It’s just that now, they’re someone’s spokesman.
And there are a whole lot more of them. A great many of the jobs to which these journalists have gone, didn’t exist very many years ago; a number of the people on this list were the first occupants of their post-news jobs. Are there now in Idaho considerably more people paid to work with (and influence) reporters, than there are reporters? Probably.
That is not the story of everyone on this list; a few have more interesting career paths. Roger Simmons, for years a reporter on KTVB-TV, managed the Western Idaho Fairgrounds and later was elected to the Ada County Commission. Maybe the most interesting of all is Jan Boles, years ago a photographer for the paper now known as the Idaho Press-Tribune (at a time when this writer worked there as well, as a reporter); he is now archivist at the Albertson College of Idaho, and doing some groundbreaking work there.
There are those who left the newsroom to follow a passion, or have other personal motivations (Mike Zuzel, for example, who left journalism to work with a childhood friend who happened to have gotten elected mayor of Boise). We won’t try to break those down; that would be an exercise in mind-reading. But we’d guess they’re a distinct minority.
About the list.
To keep this project under some control, we set some limits. Generally it includes people who have left Idaho newsrooms (who worked in a reporting or editorial capacity) to go to work outside journalism, but still in the state of Idaho; and it includes only people currently working in Idaho. Among media organizations, we looked only at dailies among newspapers, and larger cities for radio (though we bumped into none directly from that medium), and the wire service (Associated Press) and television stations around the state. (How many radio reporters, outside of public radio, are left in Idaho? The number was large even 20 or 25 years ago; it’s far diminished now.)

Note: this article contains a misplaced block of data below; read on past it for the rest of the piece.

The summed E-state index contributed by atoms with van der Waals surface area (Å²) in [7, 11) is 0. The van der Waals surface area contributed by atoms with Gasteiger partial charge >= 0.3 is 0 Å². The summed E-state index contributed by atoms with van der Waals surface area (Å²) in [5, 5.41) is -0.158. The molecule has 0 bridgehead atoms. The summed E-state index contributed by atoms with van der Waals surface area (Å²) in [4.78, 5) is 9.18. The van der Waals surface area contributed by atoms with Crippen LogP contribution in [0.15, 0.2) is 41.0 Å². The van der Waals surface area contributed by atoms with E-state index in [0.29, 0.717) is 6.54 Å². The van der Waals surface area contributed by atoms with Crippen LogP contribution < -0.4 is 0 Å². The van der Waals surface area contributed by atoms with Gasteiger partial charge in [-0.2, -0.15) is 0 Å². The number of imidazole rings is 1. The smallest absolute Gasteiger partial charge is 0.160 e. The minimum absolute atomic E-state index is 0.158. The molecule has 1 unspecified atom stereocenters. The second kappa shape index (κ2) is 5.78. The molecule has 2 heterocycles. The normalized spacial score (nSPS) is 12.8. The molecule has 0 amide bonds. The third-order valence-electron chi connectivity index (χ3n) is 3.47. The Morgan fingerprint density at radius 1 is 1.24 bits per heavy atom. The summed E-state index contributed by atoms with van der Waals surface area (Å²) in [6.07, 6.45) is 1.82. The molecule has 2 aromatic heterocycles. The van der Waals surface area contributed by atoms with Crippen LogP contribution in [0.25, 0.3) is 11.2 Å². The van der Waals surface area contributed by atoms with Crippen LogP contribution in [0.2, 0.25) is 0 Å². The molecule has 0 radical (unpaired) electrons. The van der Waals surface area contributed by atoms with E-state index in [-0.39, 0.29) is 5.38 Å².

The list does not include retirees (which excludes some recently prominent people, from Steve Ahrens (Idaho Statesman political editor to IACI President), Larry Taylor (KTVB-TV anchor to Idaho Power executive) to Ken Robison (Idaho Statesman editorial editor to state legislator) to . . . many others.
Partly because of the difficulty of keeping track of people who have left the state – who have been surprisingly comparatively few, considering the overall totals – they’re not included. But below the main chart is a short list of where some of those people are now.
The chart is of course a work in progress, and we will update it from time to time. If you know of more former Idaho journalists who should be on it – and we know going it is of course not complete – let us know. If you see an inaccuracy, let us know and we’ll get it corrected.
By the way: The list also notes when a job reports to a partisan elected official, or a board or commission whose majority is of a particular political party, or a party organization (or when, as in one case, was itself a partisan elective position). Following the normal parlance, red squares indicate Republican, blue Democratic. The particulars are unlikely to be a surprise to current and future Idaho journalists who will be figuring out which party controls most of the post-newsroom jobs (as they go about covering the politicians, of course). Remember that the next time someone tries to tell you about the “liberal Idaho media.”Share on Facebook